New Yorkers are giving Gov. Kathy Hochul even lower marks when it comes to confronting the rising cost of living in the Empire State than the below-water rating they gave her on fighting crime, a new poll reveals.
“Crime and cost of living were voters’ top two priorities for Albany back in December heading into this session, and they remain the two issues voters want Hochul and the Legislature to prioritize,” said pollster Steven Greenberg of the Siena College poll released Monday.
“Crime is the top priority for Republicans, independents, downstate suburbanites, and upstaters, while for Democrats and New York City voters, cost of living edges out crime for the single top priority,” he added.
The poll, conducted Feb. 19-23, which had a margin of error of plus or minus 5%, highlights how Hochul continues to struggle on some key issues as she pushes a range of controversial budget proposals — which include an effective ban on gas stoves in new buildings that is opposed by voters 53% to 29% — ahead of an April 1 budget deadline.
Voters overwhelmingly believe crime is at least a somewhat serious problem in the Empire State, with 60% of voters overall saying the situation is “very serious” and another 32% saying “somewhat serious.”
A 49% plurality of respondents disapprove of Hochul’s handling of crime — New York City kicked off 2023 with an 18% spike in serious assaults — compared to 43% who approve.
Siena found big differences between the opinions of suburbanites and upstaters on crime and affordability compared to their relatively left-leaning counterparts in New York City.
- A 55% majority of people within New York City approve of her handling of crime compared to 59% upstate and 51% in the suburbs.
- Registered Republicans gave Hochul her worst marks on crime, with 75% of them disapproving, alongside 66% of self-identified conservatives and 63% of independents.
- A whopping 64% of Latinos disapprove of her record on public safety compared to 47% of black voters and 41% of white voters.
- Young people between the ages of 18 and 34 were the only age group to have a majority (53%) approving of her approach to rising crime while at least 50% of every other age group disapproved.
Crime was the top issue for 36% of voters, though the cost of living and affordable housing were close behind at 27% and 13%, with public health, the environmental and racial justice trailing at 8%, 7% and 6% in the survey of 744 registered voters.
The numbers for Hochul were even worse when it came to making New York more affordable.
A 54% majority disapprove of the job Hochul is doing with making New York more affordable compared to 39% who approve.
The numbers are much worse in the suburbs and upstate, with 63% and 64% of people from the two groups, respectively, disapproving of her response to sky-high prices, compared to just 24% and 32% who approve.
But the situation is reversed within the five boroughs, where 56% of respondents approve of her affordability efforts compared to 37% who disapprove.
The differences in opinion are much less pronounced by ethnicity, gender or income level while 75% of Republicans disapprove compared to 58% of independents and 41% of Democrats.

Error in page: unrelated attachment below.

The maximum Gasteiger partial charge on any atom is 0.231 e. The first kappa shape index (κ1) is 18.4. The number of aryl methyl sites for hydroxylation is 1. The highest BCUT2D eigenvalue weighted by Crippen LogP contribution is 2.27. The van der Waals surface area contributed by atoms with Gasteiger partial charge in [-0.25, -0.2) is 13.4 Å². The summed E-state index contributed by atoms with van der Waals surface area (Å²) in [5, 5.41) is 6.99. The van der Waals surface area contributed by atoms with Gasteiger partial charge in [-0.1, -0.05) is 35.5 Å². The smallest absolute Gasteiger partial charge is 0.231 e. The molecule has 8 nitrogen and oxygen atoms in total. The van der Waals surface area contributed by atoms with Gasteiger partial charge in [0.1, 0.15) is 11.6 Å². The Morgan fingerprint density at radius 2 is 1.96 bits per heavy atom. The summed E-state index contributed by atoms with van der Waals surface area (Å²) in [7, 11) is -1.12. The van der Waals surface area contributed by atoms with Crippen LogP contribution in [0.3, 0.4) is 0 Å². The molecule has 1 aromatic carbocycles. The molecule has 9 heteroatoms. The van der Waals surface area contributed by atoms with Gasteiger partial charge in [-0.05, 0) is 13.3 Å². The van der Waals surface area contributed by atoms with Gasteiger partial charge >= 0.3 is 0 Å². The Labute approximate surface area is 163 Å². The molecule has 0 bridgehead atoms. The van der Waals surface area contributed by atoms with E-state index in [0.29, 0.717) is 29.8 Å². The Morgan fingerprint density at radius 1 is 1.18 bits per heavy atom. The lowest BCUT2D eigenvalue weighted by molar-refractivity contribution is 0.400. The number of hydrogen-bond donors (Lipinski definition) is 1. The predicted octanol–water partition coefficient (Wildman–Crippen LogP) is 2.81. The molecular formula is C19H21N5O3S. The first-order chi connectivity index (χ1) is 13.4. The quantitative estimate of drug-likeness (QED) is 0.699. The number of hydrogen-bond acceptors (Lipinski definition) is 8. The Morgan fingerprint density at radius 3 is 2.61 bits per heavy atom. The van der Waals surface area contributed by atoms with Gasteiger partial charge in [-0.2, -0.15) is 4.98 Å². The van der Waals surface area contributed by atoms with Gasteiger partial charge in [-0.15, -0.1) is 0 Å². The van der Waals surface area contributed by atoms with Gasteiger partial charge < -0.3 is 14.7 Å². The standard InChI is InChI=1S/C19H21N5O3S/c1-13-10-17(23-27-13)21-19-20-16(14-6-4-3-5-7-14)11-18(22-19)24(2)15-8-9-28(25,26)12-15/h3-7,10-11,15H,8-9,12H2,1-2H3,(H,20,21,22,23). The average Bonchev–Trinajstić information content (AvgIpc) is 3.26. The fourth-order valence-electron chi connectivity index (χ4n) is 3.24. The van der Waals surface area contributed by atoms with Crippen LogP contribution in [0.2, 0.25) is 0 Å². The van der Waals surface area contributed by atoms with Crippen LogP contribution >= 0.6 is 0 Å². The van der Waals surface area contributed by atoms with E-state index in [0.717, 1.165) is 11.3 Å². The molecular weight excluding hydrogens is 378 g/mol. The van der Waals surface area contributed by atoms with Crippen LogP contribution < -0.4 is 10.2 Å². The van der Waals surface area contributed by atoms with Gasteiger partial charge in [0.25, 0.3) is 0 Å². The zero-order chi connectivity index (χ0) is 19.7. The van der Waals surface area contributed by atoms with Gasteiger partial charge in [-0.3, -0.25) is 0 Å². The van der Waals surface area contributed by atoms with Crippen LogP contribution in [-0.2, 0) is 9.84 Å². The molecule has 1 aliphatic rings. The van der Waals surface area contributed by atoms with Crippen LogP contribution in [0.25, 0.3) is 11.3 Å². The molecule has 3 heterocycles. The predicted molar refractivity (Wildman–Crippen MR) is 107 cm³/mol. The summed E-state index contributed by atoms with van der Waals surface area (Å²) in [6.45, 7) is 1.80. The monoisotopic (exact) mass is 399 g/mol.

“There is a regional aspect to it, but I think largely the regional aspect to this is the partisan aspect,” Greenberg told The Post about the differences in opinion between New York City, upstate and suburban counties that include Nassau, Suffolk, Westchester, Rockland, Orange and Putnam.
Hochul got better marks from voters on other fronts, though her favorability rating slipped from 48% to 46% over the last month, with her disapproval rating increasing from 42% to 43%.
Her job approval rating remains unchanged at 56% despite her suffering a historical defeat after state Senate Democrats made her the first governor to ever have a court pick rejected weeks ago.
Her disapproval rating, however, jumped to 40% from 26% a month ago.
- Voters approve of her efforts “to encourage businesses to locate in New York” by 51% to 37%.
- A slight plurality (45%) gave the thumbs-up to her push to increase “the availability of affordable housing” in New York, with 41% giving a thumbs-down.
- Just 33% of voters oppose her proposal to lower the legal blood alcohol limit from .08% to .05%.
- A 57% majority supports a proposed ban on flavored tobacco products compared to 35% who oppose the idea.
Her proposal to peg the state minimum wage to the rate of inflation is uniting people across the political spectrum, with 59% of Republicans supporting the idea alongside 82% of Democrats and 70% of voters overall.
A similar bipartisan consensus has formed in support of liar Rep. George Santos resigning the Long Island-based seat he flipped last November from Democratic control.
Just 16% of respondents say Santos should not resign following revelations about the falsehoods he told voters about his professional and personal background while 66% of voters overall say he should step down.
“The ‘good’ news for Santos is that even in these hyper partisan times, he’s found a way to get Democrats, Republicans and independents to agree about a political figure. The bad news for Santos is that the political figure they agree on is him, and they overwhelmingly view him unfavorably,” Greenberg said. “It’s not just that 72% of Democrats want him to resign, so do 63% of independents and 58% of Republicans.”